Avoid Potentially Upsetting Topics
For the Harry Potter fans out there, this one reminds me of the scene where Aunt Marge is instigating Harry about his parents when Harry unintentionally uses his magic to literally blow her up like a human balloon. If there is a topic you know will cause some heat, don’t bring it up. The political tensions in America is extreme right now, so if you know your grandma will start to say undesirable things if you bring up politics, do not mention politics! If someone else happens to bring up an upsetting topic, try to change the subject or let them know, “I don’t feel like talking about this right now.” Of course, this is not always going to work. If somebody starts talking about something that upsets you, and they seem adamant about discussing it, remove yourself from the situation (go to the bathroom, take a look at the decorations, help someone in the kitchen, play with some of your young nieces, nephews, or cousins).
Accept the Things You Can Control
This is another tough strategy. The only thing that you can control is your reaction. You cannot control what your family may say or do, you cannot control any holiday mishaps that may occur, but you CAN control your response to them. This year, your challenge is to try using a mantra in the vein of “stuff happens”.
Don’t Drink Too Much
Alcohol is a given during the holidays, and it is okay to sit back and enjoy a couple sips of something to get into the celebratory spirit. However, avoid overindulging as this can only lead to potential lack of restraint on your part. You might not be able to control your responses to unsavory family members as well if you’ve had too much of the holiday punch. Avoid family members who may have drank too much and obviously do not let them drive (take their keys). Please stay safe!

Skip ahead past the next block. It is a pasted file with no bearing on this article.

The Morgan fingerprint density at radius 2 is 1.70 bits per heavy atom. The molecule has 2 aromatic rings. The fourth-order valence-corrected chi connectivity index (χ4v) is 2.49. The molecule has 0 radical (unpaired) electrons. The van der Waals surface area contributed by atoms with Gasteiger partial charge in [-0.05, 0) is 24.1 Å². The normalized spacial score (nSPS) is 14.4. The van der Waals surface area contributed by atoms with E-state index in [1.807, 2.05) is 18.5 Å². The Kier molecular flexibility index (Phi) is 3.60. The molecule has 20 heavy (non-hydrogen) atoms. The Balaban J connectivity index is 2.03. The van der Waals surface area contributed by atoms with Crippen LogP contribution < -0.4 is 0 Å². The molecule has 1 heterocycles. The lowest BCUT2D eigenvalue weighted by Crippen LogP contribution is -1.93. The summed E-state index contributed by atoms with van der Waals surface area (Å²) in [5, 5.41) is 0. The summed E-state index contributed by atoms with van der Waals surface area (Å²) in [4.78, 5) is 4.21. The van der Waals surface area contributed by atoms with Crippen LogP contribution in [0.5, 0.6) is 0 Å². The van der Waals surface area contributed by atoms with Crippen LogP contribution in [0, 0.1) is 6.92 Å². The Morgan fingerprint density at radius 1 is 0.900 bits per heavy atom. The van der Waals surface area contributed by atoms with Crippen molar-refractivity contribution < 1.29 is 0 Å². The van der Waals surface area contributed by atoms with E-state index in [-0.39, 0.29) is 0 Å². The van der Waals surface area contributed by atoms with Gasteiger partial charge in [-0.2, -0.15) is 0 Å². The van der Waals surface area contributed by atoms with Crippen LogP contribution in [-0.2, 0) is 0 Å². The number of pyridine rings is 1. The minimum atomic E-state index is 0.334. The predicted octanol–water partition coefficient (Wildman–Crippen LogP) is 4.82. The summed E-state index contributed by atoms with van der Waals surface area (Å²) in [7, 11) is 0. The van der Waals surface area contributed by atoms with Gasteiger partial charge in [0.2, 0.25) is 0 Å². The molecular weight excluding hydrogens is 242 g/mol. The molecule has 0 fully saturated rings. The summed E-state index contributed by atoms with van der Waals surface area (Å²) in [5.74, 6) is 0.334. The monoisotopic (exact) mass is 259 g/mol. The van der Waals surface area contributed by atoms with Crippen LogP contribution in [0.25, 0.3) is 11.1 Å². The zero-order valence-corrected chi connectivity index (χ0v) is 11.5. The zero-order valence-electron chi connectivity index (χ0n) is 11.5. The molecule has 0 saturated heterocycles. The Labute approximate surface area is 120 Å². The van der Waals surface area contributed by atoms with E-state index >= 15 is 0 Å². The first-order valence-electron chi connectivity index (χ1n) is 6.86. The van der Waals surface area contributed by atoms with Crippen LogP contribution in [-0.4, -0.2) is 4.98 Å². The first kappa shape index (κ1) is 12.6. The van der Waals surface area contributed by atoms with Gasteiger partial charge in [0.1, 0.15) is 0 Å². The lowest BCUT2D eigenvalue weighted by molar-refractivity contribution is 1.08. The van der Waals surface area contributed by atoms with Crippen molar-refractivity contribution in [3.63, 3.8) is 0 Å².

Do Something Fun
Have everyone do an activity! Arguments are less likely to happen when everyone is distracted. Watch a holiday movie or play a game. Tell some holiday jokes, take a walk outside.
The holidays are a great time of year to think about what you’re thankful for. Research has shown that gratitude can decrease stress, anxiety, and even symptoms of depression. Make it an activity where you have everyone in the room share some things they are grateful for this year.
Finally, and probably one of the most important strategies to use, take deep breaths! Get that oxygen flowing to your brain and calm your sympathetic nervous system down. Facing family members who irritate us or rub us the wrong way, activates “fight or flight” responses, causing us to argue back or run away from the difficult situation. Take deep breaths to combat those fight or flight urges.
The holidays are stressful for many, but are also a great time of the year to reflect on the good things that have happened to us. Try out some of these strategies if you are worried about an interaction with your family, but keep in the back of your mind that the purpose of this time of year is to enjoy yourself, no matter what others say and do. Capital EAP wishes you a happy and healthy Thanksgiving!
By: Marion R. White, MHC-LP